Pros and Cons of Today's In-House Design Teams

There are a lot of benefits to having in house design teams. You get to see your vision come to life from start to finish, you don't have to worry about brand inconsistencies, and the work might be less costly than having freelancers do it for you. But there are also some disadvantages to in house design work people rarely talk about.

At 24Slides, we’ve interviewed design managers and heads of design to bring you the real pros and cons of running an in-house design team.

So whether you’re building an internal team or making decisions to level up the one you already have, this article is for you.

First things first: What’s the role of an in-house design team?

In-house design teams are typically the design department inside the company. They take on all marketing and branding projects that require graphic support like product logos, website images, social media ads, presentations, etc. In most cases, in-house designers receive projects from multiple stakeholders and need to manage feedback and deadlines across different areas.

In other words, in-house design teams collaborate, create and keep timely, on-brand visual resources for the business activities.

Let’s quickly explore the pros and cons of in-house design teams to understand why companies choose (or not) to invest in them.

Pros of an In-House Design Team

A centralized graphic design team might not be the first option in the early stages of a business, but as the demand for visual pieces increases, it’s time to make a decision. Here are the top benefits of having an in-house design team:

You have more control over costs

From a financial perspective, companies that manage their creative work in-house can save costs and have more control over how much they’ll spend regularly. Unlike freelance designers who charge per hour or piece delivered, in-house teams allow brands to make more from the budget they have.

There’s better communication with stakeholders

Usually, in-house designers offer graphic support to departments like marketing, sales, HR, and even consultants! Then having an in-house group makes things easier for stakeholders who can work with designers that already know their design preferences and are in sync with what’s going on in the company. This familiarity also helps to forge a streamlined process for every project.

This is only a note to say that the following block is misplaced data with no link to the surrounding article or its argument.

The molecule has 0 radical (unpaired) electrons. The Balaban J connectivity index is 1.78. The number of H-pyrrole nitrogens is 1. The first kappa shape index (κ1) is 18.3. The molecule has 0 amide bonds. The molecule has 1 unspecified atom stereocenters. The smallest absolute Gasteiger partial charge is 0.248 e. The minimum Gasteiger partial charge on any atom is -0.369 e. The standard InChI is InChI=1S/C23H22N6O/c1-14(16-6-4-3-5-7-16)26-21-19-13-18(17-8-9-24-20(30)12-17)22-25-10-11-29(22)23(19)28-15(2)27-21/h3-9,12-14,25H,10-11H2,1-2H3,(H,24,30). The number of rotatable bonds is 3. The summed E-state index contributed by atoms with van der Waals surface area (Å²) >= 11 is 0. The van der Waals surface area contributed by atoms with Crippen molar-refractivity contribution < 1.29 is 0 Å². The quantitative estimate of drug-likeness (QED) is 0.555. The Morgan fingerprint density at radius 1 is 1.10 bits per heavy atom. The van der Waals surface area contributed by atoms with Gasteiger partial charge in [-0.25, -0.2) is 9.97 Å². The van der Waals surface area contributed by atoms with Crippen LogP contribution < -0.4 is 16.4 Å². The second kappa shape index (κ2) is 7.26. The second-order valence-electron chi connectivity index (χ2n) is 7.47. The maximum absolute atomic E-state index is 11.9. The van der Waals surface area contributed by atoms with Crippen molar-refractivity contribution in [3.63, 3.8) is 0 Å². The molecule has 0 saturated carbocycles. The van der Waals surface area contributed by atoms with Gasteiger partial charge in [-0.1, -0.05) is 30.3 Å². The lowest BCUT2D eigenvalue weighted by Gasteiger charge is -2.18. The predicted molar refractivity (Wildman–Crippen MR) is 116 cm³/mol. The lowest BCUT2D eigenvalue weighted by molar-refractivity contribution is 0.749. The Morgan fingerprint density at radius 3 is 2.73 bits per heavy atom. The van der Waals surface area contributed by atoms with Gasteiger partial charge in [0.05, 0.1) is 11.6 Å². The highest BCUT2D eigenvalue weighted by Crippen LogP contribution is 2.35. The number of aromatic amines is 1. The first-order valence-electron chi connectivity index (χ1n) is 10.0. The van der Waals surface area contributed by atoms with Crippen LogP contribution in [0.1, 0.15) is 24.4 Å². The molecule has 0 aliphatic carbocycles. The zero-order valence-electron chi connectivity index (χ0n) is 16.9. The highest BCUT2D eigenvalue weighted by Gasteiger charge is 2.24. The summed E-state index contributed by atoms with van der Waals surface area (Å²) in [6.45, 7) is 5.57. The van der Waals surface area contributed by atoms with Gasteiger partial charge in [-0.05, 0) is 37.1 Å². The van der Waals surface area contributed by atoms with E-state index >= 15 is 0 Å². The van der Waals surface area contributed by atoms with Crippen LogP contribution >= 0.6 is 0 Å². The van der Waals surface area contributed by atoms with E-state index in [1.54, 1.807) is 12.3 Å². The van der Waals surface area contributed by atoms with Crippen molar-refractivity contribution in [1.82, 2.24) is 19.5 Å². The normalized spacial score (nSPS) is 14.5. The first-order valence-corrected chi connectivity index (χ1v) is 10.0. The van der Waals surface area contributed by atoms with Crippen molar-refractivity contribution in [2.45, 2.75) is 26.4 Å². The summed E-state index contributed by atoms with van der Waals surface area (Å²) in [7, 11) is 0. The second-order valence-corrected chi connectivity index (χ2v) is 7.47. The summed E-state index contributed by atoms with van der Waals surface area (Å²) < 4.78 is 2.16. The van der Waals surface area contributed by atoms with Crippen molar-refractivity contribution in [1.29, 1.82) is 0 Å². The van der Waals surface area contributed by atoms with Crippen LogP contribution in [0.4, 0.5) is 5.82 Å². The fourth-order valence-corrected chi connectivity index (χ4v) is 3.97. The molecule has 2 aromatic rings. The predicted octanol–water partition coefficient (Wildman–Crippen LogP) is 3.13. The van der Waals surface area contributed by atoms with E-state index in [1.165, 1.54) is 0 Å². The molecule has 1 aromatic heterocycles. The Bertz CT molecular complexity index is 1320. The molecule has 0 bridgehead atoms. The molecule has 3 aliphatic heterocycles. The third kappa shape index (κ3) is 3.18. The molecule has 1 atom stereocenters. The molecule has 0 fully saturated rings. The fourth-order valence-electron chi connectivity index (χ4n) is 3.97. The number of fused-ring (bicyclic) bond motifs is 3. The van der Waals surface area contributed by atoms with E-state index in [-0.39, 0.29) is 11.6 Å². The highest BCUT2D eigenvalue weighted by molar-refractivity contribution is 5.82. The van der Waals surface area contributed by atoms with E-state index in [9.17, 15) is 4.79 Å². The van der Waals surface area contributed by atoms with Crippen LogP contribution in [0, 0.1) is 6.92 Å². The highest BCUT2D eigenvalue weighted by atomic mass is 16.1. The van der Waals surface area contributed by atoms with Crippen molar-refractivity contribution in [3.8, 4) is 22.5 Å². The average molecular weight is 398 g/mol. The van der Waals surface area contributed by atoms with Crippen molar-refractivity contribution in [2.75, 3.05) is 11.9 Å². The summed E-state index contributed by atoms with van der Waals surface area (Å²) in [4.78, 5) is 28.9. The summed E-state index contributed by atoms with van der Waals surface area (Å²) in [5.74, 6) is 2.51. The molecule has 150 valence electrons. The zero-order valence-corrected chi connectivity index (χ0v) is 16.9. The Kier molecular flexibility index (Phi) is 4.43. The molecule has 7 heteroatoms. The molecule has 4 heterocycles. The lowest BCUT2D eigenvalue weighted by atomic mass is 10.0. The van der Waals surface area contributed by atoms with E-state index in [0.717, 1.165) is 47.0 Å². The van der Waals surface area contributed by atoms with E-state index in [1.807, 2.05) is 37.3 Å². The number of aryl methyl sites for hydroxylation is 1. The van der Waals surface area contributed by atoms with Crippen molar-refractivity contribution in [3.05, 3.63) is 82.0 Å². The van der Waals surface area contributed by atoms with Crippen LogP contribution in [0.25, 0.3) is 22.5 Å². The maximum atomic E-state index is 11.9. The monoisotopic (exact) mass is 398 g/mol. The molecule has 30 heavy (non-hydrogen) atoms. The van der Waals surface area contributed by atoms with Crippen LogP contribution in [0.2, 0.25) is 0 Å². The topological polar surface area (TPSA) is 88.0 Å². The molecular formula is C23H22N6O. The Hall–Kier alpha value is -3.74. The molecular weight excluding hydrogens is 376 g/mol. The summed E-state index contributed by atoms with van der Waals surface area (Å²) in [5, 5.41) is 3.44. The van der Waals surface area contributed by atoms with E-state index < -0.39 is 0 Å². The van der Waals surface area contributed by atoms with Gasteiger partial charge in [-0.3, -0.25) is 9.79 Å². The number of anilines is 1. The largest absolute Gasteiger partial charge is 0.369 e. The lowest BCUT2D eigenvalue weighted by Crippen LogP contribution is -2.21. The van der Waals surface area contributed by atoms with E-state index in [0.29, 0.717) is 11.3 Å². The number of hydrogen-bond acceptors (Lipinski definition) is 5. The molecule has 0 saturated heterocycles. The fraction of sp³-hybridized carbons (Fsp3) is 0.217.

Your team are guardians of the brand

Another benefit of working with an in-house design team is their deep knowledge of the business and the brand. They know the ins and outs of the corporate identity and can spot any issues in brand collateral faster than anyone. What’s more, in-house design teams are closely involved in developing your CVI, which encourages them to become guardians of it and guide others to do the same.

Interested in branding? Check out the 6 Best Branded Presentation Examples We’ve Seen

You understand your team’s limitations

Work transparency is sometimes an overlooked pro but crucial if the business revolves around deadline-oriented tasks. When you lead internal teams, you get to understand the strengths and limitations of your members. This helps set realistic expectations and know when extra support is needed to meet the project’s standards.

Cons of an In-House Design Team

While bringing creatives in house is a growing trend, there are some disadvantages to in house design work you should consider. To give you the whole picture, these are the most common challenges in-house design teams face today:

It’s getting hard to find specialists

Design is such a broad field that it is impossible to find a designer who is good at doing all types of graphic design work. That’s why in-house teams need diverse talents to cover the projects that come their way.

With UX design taking over the industry, one of the biggest struggles leaders face today is finding specialists in other areas such as editorial or presentation design. For example, if the company relies a lot on presentations, the team can’t just pick any creative in the market because very few designers work in PowerPoint.

Amazon PowerPoint Presentation Example by 24Slides
Check out examples of what professional presentation designers can do

So, it’s important to think about all the profiles your team would need to deliver high-quality projects to the business.

The hiring and training costs